Unilateral extension options in football contracts: Are they valid and enforceable?
Unilateral extension clauses (UECs) are contractual clauses that give one party to a contract the exclusive right to extend the employment relationship with the other party. Unlike reciprocal clauses - where both parties need to agree to the extension - UECs do not require both parties to consent to activating the clause. In the context of football, we often see UECs in favour of football clubs in employment contracts between players and clubs.
This article examines:
where and how UECs are used in football;
why they have proved to be controversial; and
what jurisprudence at the Court of Arbitration for Sport (CAS) has said about the legality of such clauses.
The article will conclude by briefly contemplating whether, and how, UECs could be regulated going forward.
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- Tags: Athlete Welfare | Contract | Court of Arbitration for Sport (CAS) | Dispute Resolution | Employment | FIFA | FIFA Regulations on the Status and Transfer of Players | FIFPro | Football | Major League Soccer (MLS) | National Women’s Soccer League | Premier League | UEFA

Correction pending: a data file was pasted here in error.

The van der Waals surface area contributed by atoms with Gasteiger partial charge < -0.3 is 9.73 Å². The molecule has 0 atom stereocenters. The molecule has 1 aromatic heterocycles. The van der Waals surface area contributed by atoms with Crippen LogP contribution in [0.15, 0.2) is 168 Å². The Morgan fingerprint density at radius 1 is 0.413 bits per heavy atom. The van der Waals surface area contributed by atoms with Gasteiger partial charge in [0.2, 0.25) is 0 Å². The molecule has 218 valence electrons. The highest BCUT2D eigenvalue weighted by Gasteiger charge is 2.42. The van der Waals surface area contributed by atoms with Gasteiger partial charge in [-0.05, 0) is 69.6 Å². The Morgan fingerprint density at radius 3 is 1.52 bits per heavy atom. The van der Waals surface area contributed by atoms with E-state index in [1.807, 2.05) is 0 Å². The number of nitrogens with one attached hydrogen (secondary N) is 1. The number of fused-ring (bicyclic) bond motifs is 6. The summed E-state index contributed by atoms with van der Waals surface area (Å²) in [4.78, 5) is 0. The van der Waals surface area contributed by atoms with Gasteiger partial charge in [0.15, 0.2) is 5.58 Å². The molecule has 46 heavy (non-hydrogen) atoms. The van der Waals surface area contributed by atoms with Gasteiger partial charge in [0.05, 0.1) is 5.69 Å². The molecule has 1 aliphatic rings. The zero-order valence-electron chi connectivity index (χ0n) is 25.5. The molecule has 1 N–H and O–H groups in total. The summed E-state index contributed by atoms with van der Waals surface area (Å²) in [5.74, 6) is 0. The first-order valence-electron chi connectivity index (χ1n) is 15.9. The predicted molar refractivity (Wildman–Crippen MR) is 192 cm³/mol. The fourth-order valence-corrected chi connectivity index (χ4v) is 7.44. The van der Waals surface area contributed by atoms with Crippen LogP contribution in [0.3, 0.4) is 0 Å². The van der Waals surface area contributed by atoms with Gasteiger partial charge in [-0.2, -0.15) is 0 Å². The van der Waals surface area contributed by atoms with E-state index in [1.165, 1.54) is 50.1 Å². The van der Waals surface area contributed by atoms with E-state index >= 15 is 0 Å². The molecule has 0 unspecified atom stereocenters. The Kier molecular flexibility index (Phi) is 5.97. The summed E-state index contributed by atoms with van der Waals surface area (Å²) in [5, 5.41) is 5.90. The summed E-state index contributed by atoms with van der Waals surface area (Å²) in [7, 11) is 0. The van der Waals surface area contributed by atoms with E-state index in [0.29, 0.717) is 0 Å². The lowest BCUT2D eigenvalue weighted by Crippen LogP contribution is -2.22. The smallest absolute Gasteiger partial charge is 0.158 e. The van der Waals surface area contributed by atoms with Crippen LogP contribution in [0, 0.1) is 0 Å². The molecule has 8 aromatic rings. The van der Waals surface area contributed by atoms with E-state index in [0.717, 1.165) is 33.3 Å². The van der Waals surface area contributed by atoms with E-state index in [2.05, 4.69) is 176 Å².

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About the Author
Tiran Gunawardena is a Senior Associate (Australian Qualified) in the London sports law team at Mills & Reeve LLP. Tiran was selected by Who’s Who Legal: Sports and Entertainment as a leading sports lawyer in the UK in 2020, 2019 and 2018. Tiran specialises in international and domestic sports arbitration, with significant experience with proceedings before the Court of Arbitration for Sport (CAS) and regulatory matters in sport.He is dual qualified as an Australian solicitor and chartered accountant, and holds a Master in International Sports Law from ISDE (Madrid). Tiran is on the Arbitral Board and Disciplinary Committee of the UCI, and is also an England Boxing and British Gymnastics Disciplinary Panel member.Prior to working at Mills & Reeve, Tiran spent almost 4 years working in the Corporate Tax and M&A team at PwC Sydney.